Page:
POSTED: Friday, February 7, 2014 - 11:30am
UPDATED: Tuesday, February 18, 2014 - 5:32pm
BATON ROUGE, LA (NBC33) — WARNING: The video footage may be considered graphic for some viewers.
They are big, aggressive, loud and dangerous. With over 500 thousand feral hogs across Louisiana, they are becoming a problem that's plaguing our state.
"They can live off of just about anything which is why their growth is just about exponential,” said state wildlife veterinarian, Dr. James LaCour. “They can probably live in a concrete parking lot off of nearly nothing."
Hunters like Homer Jones don't have a problem lending a helping hand to reduce the population.
“They are a nuisance in the woods and they eat all the deer feed and I’m a deer hunter but these eat well too,” said Jones.
Jones says the hogs are more than just fun to hunt.
“We make sausage veal cutlets that are very good and we will cook it in gravy. I am going to put deer and make wild pork and make a sausage.”
These nasty animals might be what some call good eats but be careful, they can be dangerous even after they are killed.
“These feral hogs carry a myriad of diseases. One disease they have is transmitted to people. When you cut yourself you can get it from the blood contact or with the reproductive juices. If you spray it in your eye or your mouth any of the blood you can contract this disease,” said LaCour. “You can get reproductive track infections. It’s a really bad disease and quite debilitating in people.”
So aside from spreading disease and being a nuisance they are costing our farmers and our state millions of dollars.
“They just tear all the land up it looks like you set a couple of choppers and went through there,” said Jones.
“The problem is the movement of spread and the evolution of these have led to increase agricultural damage across the state. “They pull up corn seedlings they eat sugarcane, they destroy grain crops in the field, they cause millions of dollars of damage within Louisiana and billions throughout the U.S. each year alone in direct agricultural loss which is not insurable. So that money comes out of the farmer pocket when he has to replant or when he looses a crop to hogs.”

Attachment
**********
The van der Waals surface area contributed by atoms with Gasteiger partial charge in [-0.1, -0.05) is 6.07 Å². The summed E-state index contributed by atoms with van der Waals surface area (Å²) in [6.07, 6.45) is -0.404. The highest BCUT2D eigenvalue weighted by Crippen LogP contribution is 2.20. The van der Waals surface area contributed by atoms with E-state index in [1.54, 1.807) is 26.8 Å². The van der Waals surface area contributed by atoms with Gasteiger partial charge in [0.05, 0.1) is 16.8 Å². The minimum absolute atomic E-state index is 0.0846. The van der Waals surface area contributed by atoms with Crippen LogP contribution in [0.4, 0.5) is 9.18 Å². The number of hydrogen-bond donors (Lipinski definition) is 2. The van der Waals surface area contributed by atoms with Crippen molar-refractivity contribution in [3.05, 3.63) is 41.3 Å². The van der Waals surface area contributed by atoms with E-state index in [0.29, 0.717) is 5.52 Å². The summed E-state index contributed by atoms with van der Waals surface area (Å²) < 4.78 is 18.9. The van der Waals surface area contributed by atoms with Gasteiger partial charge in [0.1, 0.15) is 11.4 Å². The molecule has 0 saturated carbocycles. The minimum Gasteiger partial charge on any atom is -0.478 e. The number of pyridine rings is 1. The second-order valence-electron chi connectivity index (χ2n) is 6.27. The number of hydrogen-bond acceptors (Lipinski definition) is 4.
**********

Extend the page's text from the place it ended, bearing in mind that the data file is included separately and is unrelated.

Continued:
Some hunters use dogs, others, like Homer, use homemade traps. He says his one is one of a kind.
“I made this trap to try and get rid of them, I designed this trap myself. I have other traps that just sit on the ground,” Jones tells us. “They start rooting for the corn and hit the trigger and it falls on them.”
Even though hunters across Louisiana are doing their part, it just might not be enough.
“The population will increase there is no doubt about that,” said LaCour. “Statisticians have estimated that with their very high reproductive rate its necessary to harvest 75 percent of the animals on the ground at any particular time in order to keep a static number and 75 percent in most cases is just not a feasible number with current technologies.”
They are a problem that the state recognizes and is trying to tackle at a much larger level.
“We even put some thought into some biological control means for hogs and nothing has come to fruition on that yet.”
So a pig, boars, hogs whatever you want to call them, they are a much larger problem that states across the nation have to deal with.
But with the help of hunters like Homer Jones, they are slowly disappearing one plate of bacon at a time.